Hindu and Buddhist come together in Kathmandu. Since I have just completed Buddhist 101, the Hindu religion is a welcome subject. It is all so fascinating.
We visited the Swayambhunath Lotus Temple (Monkey Temple) early in the morning to mingle the worshippers, both Hindu and Buddhist. We walked a few rounds of the Kora, as the incense and candle smoke swirled in the air. Hindu Priests and Buddhist Monks were handing out blessings, prayer wheels spun and all the while humorous wild monkeys played in the back ground chasing each other around like hyper children on a playground.
We drove down a fog filled windy turny narrow paved road from Nyalum, Tibet toward Nepal – 6:30 am and dark. It had rained the night before so the road was wet coupled by many water falls cascading across the road, Perhaps Buddha was protecting me from seeing the 6,000 plus feet drop off . Our slow steady driver for the past 9 days suddenly became a barn horse – hoping to drop us off early anticipating his 17 hour drive back to Lhasa.
I longed for a flat level progressive city with a modern hotel.
The last several miles before the Tibetan border hundreds of transport trucks were lined up waiting to pick up goods from the Nepalese. Our one lane road now narrower.
We said our goodbyes to Bing Bing (our guide) and Tashi (our driver) and walked across a rainy border from Tibet to Nepal known as the Friendship Bridge – high above the raging river – stunning.
Our new driver’s destination was the Namabuddha (mountain top) Resort. We had no idea where it was only that our itinerary stated “unusual comfort”.
Our road was similar to the one in Tibet. However, now is was a dirt mud soaked one lane road bordering the same deep gorge – our 2 wheel drive van slid in the foot deep mud.
I tried to breathe, steer the van from the back seat and wonder what the hell was I doing here – occasionally reminding myself of the explorers before me, to get my “do do” together and marvel at the stunning vistas.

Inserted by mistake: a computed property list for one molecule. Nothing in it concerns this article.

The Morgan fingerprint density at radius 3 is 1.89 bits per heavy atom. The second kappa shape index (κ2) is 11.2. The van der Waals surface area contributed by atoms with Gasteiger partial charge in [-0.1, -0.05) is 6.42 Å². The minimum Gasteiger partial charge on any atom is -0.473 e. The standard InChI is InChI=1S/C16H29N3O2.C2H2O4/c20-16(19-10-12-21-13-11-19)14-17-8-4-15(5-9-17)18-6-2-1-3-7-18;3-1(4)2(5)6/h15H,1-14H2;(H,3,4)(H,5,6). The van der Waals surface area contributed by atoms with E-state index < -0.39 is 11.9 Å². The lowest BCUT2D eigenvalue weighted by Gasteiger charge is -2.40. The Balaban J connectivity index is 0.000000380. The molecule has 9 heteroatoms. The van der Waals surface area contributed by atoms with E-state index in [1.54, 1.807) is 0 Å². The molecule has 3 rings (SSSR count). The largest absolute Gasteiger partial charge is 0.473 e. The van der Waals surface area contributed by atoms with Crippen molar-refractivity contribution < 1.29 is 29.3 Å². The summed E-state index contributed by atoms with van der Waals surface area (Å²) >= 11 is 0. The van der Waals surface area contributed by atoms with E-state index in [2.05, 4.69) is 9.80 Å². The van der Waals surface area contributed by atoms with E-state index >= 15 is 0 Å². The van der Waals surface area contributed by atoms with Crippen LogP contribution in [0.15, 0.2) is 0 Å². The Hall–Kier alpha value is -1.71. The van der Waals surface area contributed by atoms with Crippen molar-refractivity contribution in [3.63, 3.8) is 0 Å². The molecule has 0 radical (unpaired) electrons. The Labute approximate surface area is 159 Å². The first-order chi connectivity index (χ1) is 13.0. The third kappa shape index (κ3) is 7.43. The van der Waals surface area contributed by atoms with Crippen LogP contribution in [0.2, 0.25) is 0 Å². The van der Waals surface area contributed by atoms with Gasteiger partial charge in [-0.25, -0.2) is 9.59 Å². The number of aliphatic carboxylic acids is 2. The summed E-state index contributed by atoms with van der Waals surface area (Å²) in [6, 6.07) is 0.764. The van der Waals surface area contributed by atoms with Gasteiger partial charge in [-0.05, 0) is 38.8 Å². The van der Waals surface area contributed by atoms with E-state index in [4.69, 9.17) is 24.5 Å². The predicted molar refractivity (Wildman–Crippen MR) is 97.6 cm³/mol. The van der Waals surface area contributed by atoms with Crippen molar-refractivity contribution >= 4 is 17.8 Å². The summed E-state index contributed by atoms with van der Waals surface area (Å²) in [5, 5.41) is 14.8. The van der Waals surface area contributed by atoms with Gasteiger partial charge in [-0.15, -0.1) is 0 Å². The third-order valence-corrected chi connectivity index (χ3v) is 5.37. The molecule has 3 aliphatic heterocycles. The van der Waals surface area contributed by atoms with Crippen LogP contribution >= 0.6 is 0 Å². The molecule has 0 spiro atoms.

The tour company obviously tried to reward us after the past 5 nights of mediocre accommodations by booking a night at a fabulous organic, vegetarian (whoopie), you’ll have hot water, a toilet, shower, clean sheets and power (well… part of the day) place not knowing the monsoons would come early.
Our driver dropped us off saying “If our vehicle can not make it here to pick you up tomorrow we will arrange for a 4 wheeler to bring you down off the mountain.” This was reassuring! How about a helicopter? Or a paved 2 lane road with guard rails?
The small resort has been owned by an expat German couple for many years. The interior and exterior doors of the main rooms and cottages are about 5 feet high. But with the exception of a few bumped heads we had great fun with the German, Dutch and British vagabonders staying there. We learned that the reason for the short door openings is to make people bow upon entering a room.
Needless to say, the vegis were fabulous (you can make anything taste good with enough spices), the French wine a complete surprise and the rooms very much appreciated.
Now that I made it through the self made fiasco – I will say it was worth the drive.
That night the Karma Gods cleared the weather, dried the roads and the trip to Kathmandu the following day went perfect.
You have nothing to fear but fear itself….